REVIEW: ‘The Batman’ Shifts the Dark Knight Into Noir

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The Batman

The Batman, co-written and directed by Matt Reeves, serves as the latest revamp of the Caped Crusader’s film franchise. Two years into his career as Batman, Bruce Wayne (Robert Pattinson) is confronted with a string of grisly murderers committed by a man calling himself “The Riddler” (Paul Dano). With the help of Lt. James Gordon (Jeffrey Wright), Batman uncovers a tangled web of secrets and lies that involves several of Gotham’s elite, including his late father. Further complicating matters is the presence of Selina Kyle (Zoe Kravitz), a cat burglar who becomes entangled with Batman in more ways than one.

What I love about superheroes is that they blend perfectly well with other film genres, which is probably why the comic book medium has served as a fertile ground for TV and film adaptations. You can take John Constantine and drop him into a horror movie; you can take Captain America and drop him into a spy thriller. Reeves takes the film noir approach, which fits the detective aspect of Batman to a tee. In lieu of a trench coat and fedora, our protagonist wears a flowing cape, mask, and jet-black body armor. There’s a femme fatale—who just happens to own a pack of cats and breaks into safes. The protagonist keeps a journal in which he narrates his thoughts about the city. And Gotham City is often drenched in rain and shadows, which cinematographer Greig Fraser uses to craft several stunning images. From the Batmobile crashing through a wall of flame to Batman walking through shadows as bullets bounce off his armor, Fraser takes the idea of Batman putting the fear of God into his enemies and ramps it up to 11.

Reeves and co-writer Peter Craig, alongside Pattinson, also delve into Batman’s psyche in a way I haven’t seen since Batman: Mask of the Phantasm. Bruce Wayne has chosen to dedicate himself to his mission as Batman and hasn’t made a public appearance in years, which is a point of contention between him and his butler/father figure Alfred Pennyworth (Andy Serkis). Pattinson taps deep into the well of rage within Batman’s character. It’s reflected in how he fights, with inhuman speed and bone-breaking punches. He even tasers a man for far longer than necessary. It’s reflected in his voice, which is a low whisper that often escalates into a roar when he’s interrogating someone.

Pattinson also looks extremely gaunt and haunted at times; he doesn’t even bother to wipe off the eye makeup under his cowl. Reeves said that Nirvana frontman Kurt Cobain was a huge influence on his Batman, and it shows, from Pattinson’s long hair to his reclusive nature. Nirvana’s “Something In The Way” even plays at two key points and influenced Michael Giacchino’s score, especially the central leitmotif, which sounds like the perfect fusion of Danny Elfman’s Batman theme and Shirley Walker’s theme for Batman: The Animated Series. Between The Batman and Spider-Man: No Way HomeGiacchino continues to craft a superheroic sound that stays with the viewer long after the credits have rolled.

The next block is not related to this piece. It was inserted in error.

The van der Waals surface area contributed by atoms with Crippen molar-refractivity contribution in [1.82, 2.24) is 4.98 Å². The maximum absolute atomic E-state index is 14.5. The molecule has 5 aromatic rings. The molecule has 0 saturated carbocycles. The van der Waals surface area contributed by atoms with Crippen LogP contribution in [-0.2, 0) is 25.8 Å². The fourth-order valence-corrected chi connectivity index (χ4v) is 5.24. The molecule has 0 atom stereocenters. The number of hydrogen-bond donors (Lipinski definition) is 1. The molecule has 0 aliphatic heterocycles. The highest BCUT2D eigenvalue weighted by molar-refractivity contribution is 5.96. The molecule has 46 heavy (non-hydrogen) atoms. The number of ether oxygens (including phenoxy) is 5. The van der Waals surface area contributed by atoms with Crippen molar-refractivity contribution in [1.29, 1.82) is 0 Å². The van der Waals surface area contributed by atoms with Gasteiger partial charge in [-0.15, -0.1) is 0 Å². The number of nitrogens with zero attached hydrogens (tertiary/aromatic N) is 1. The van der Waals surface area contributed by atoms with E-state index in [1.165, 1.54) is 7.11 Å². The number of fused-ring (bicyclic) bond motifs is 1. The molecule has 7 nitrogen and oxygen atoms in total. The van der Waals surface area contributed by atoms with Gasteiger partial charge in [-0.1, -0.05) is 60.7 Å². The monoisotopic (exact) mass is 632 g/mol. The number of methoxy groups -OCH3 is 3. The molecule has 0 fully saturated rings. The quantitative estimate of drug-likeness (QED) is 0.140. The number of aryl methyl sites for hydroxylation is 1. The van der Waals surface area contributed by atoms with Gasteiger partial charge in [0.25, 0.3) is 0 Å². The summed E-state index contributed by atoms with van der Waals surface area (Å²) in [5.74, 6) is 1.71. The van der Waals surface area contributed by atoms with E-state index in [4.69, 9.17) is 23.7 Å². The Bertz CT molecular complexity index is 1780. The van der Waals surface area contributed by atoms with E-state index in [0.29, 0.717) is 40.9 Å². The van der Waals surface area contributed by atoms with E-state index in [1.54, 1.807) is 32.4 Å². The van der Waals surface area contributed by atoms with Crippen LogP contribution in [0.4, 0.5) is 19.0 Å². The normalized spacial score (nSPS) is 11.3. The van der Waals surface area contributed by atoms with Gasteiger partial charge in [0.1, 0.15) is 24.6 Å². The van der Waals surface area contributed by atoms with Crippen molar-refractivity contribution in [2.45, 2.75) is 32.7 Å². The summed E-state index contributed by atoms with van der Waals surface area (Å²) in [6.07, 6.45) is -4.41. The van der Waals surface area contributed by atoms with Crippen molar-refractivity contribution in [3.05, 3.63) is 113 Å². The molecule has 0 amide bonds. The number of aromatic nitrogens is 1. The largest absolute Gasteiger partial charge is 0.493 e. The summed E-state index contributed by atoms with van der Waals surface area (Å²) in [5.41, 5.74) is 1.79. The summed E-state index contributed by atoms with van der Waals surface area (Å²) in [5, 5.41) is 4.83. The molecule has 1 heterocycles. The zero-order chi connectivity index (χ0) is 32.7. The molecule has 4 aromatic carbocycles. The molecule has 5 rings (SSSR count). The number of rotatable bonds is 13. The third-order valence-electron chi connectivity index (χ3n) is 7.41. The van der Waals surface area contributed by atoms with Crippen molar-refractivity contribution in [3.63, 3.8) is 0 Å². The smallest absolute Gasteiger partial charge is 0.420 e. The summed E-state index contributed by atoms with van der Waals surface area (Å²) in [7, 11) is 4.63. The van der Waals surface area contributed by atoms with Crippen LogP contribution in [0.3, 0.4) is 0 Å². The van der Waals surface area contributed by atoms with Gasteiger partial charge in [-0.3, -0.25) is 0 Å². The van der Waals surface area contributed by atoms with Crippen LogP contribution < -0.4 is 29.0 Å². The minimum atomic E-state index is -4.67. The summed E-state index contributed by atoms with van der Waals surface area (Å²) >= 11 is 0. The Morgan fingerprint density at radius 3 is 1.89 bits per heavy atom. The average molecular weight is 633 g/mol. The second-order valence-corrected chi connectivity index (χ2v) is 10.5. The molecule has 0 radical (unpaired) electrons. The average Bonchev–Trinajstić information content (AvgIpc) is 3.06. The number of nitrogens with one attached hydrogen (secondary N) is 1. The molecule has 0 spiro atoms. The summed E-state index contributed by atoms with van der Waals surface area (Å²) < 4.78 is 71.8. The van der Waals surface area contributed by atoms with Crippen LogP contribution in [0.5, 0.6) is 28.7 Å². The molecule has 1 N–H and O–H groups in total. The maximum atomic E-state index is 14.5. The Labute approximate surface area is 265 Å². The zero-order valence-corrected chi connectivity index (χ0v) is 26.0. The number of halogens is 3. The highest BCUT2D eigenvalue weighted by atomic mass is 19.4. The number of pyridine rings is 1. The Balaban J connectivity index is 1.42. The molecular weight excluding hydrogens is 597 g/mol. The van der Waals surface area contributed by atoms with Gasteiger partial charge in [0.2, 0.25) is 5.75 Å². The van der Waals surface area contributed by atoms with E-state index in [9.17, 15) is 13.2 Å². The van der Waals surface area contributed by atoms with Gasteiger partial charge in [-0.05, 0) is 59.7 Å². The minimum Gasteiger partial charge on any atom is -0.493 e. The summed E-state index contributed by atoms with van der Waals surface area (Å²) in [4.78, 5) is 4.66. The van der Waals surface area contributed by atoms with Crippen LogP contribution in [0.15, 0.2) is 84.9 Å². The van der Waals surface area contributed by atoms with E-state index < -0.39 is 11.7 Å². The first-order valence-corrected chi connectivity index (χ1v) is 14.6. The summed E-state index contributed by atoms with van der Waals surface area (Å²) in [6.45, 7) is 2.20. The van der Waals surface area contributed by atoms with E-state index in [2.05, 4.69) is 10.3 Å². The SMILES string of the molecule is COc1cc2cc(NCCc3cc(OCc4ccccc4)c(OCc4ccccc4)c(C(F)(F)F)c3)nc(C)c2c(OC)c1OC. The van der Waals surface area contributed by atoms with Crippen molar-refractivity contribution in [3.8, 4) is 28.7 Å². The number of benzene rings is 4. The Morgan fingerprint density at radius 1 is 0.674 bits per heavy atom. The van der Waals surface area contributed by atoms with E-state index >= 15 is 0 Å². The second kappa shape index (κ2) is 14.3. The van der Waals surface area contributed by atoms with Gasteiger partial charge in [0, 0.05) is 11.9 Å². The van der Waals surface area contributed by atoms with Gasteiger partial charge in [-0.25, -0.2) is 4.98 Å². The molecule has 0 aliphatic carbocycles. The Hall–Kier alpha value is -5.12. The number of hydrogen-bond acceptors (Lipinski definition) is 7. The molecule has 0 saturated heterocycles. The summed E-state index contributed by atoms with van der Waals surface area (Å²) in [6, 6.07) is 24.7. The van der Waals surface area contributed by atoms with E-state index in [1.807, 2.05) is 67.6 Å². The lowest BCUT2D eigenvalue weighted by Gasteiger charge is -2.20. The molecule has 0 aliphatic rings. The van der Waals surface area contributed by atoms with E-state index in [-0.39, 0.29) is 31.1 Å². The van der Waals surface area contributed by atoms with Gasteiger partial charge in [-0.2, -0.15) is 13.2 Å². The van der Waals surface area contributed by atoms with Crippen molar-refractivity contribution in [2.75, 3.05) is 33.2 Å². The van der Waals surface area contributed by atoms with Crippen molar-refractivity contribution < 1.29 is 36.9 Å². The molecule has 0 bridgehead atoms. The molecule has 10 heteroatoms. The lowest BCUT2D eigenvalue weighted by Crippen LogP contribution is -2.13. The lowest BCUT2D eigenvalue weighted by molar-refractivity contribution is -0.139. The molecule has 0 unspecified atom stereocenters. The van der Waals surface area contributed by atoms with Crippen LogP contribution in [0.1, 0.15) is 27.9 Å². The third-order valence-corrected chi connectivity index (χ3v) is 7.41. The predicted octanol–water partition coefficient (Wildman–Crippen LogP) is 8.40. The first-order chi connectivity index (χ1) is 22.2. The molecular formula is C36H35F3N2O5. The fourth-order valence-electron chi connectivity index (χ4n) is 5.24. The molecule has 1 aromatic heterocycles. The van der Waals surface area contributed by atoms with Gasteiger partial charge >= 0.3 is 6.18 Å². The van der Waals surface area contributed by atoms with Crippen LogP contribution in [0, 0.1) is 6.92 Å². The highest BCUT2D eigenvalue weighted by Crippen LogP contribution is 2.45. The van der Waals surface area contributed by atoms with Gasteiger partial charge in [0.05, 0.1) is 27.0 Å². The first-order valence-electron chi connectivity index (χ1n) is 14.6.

The supporting cast also has a great rapport with Pattinson, especially Kravitz and Wright. Pattinson and Kravitz have a chemistry that’s off the charts; Batman and Selina will be fighting one moment and locking lips the next. Wright brings the same sense of calm gravity to Gordon that he did to Uatu the Watcher in What If…? In fact, some of my favorite moments in the film come from Batman and Gordon working together. The two even do a “good cop, bad cop” routine when they catch the Penguin (Colin Farrell), or as the Penguin puts it, “good cop, bat-shit cop.” Having worked with Reeves on Dawn of the Planet of the Apes and War for the Planet of the Apes, Serkis is a solid presence as Alfred; I only wish he had more scenes.

My one issue lies with the villains of the piece. Dano’s Riddler is the main antagonist and the most interesting. There’s a method to his madness that actually positions him as a dark mirror to Batman. Dano also plays a character who’s a far cry from his usual performances in There Will Be Blood and Looper. His Riddler is genuinely terrifying, whether he’s in his dark green Zodiac Killer-inspired garb or sitting in a cell in Arkham Asylum. Farrell doesn’t fare as well; while the prosthetics used to transform him into the Penguin are impressive, his performance comes off as “wannabe Scarface.”John Turturro’s Carmine Falcone is honestly a more layered and interesting character, and in my opinion, he’s the one who should be receiving an HBO Max spinoff series.

The Batman serves as a superhero-infused take on the noir genre, with Robert Pattinson diving deep into the Dark Knight’s state of mind. If this film turns out to be a success—and it probably will be—I look forward to Reeves’ take on other elements of the Batman mythos.

The Batman premieres in theaters nationwide on March 4, 2022.


The Batman
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    Rating - 9/10
9/10

TL;DR

The Batman serves as a superhero-infused take on the noir genre, with Robert Pattinson diving deep into the Dark Knight’s state of mind. If this film turns out to be a success—and it probably will be—I look forward to Reeves’ take on other elements of the Batman mythos.